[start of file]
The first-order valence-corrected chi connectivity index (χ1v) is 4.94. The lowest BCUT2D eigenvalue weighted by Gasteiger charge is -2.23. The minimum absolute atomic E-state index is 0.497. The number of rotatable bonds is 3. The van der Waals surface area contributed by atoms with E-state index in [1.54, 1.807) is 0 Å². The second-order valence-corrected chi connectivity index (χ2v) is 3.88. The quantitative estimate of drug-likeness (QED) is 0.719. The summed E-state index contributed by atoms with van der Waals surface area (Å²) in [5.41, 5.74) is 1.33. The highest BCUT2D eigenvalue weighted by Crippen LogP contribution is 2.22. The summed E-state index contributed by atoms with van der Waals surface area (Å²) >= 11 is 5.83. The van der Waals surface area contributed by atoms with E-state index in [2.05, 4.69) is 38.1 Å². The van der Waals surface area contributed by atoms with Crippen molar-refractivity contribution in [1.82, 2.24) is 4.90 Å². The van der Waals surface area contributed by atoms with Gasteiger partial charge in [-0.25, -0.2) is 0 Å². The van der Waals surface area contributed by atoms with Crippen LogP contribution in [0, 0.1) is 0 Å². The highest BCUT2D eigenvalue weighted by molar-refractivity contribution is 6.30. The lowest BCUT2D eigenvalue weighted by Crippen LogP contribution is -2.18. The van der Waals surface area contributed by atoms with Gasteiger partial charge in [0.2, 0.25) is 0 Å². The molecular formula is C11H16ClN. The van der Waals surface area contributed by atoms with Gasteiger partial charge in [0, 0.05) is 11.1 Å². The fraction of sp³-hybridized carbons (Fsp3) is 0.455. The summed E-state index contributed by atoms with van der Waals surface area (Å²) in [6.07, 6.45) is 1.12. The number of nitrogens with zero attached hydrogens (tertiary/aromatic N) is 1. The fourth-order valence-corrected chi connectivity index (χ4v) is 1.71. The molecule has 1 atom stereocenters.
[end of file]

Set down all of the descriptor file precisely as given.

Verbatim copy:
The first-order valence-corrected chi connectivity index (χ1v) is 4.94. The lowest BCUT2D eigenvalue weighted by Gasteiger charge is -2.23. The minimum absolute atomic E-state index is 0.497. The number of rotatable bonds is 3. The van der Waals surface area contributed by atoms with E-state index in [1.54, 1.807) is 0 Å². The second-order valence-corrected chi connectivity index (χ2v) is 3.88. The quantitative estimate of drug-likeness (QED) is 0.719. The summed E-state index contributed by atoms with van der Waals surface area (Å²) in [5.41, 5.74) is 1.33. The highest BCUT2D eigenvalue weighted by Crippen LogP contribution is 2.22. The summed E-state index contributed by atoms with van der Waals surface area (Å²) >= 11 is 5.83. The van der Waals surface area contributed by atoms with E-state index in [2.05, 4.69) is 38.1 Å². The van der Waals surface area contributed by atoms with Crippen molar-refractivity contribution in [1.82, 2.24) is 4.90 Å². The van der Waals surface area contributed by atoms with Gasteiger partial charge in [-0.25, -0.2) is 0 Å². The van der Waals surface area contributed by atoms with Crippen LogP contribution in [0, 0.1) is 0 Å². The highest BCUT2D eigenvalue weighted by molar-refractivity contribution is 6.30. The lowest BCUT2D eigenvalue weighted by Crippen LogP contribution is -2.18. The van der Waals surface area contributed by atoms with Gasteiger partial charge in [0.2, 0.25) is 0 Å². The molecular formula is C11H16ClN. The van der Waals surface area contributed by atoms with Gasteiger partial charge in [0, 0.05) is 11.1 Å². The fraction of sp³-hybridized carbons (Fsp3) is 0.455. The summed E-state index contributed by atoms with van der Waals surface area (Å²) in [6.07, 6.45) is 1.12. The number of nitrogens with zero attached hydrogens (tertiary/aromatic N) is 1. The fourth-order valence-corrected chi connectivity index (χ4v) is 1.71. The molecule has 1 atom stereocenters.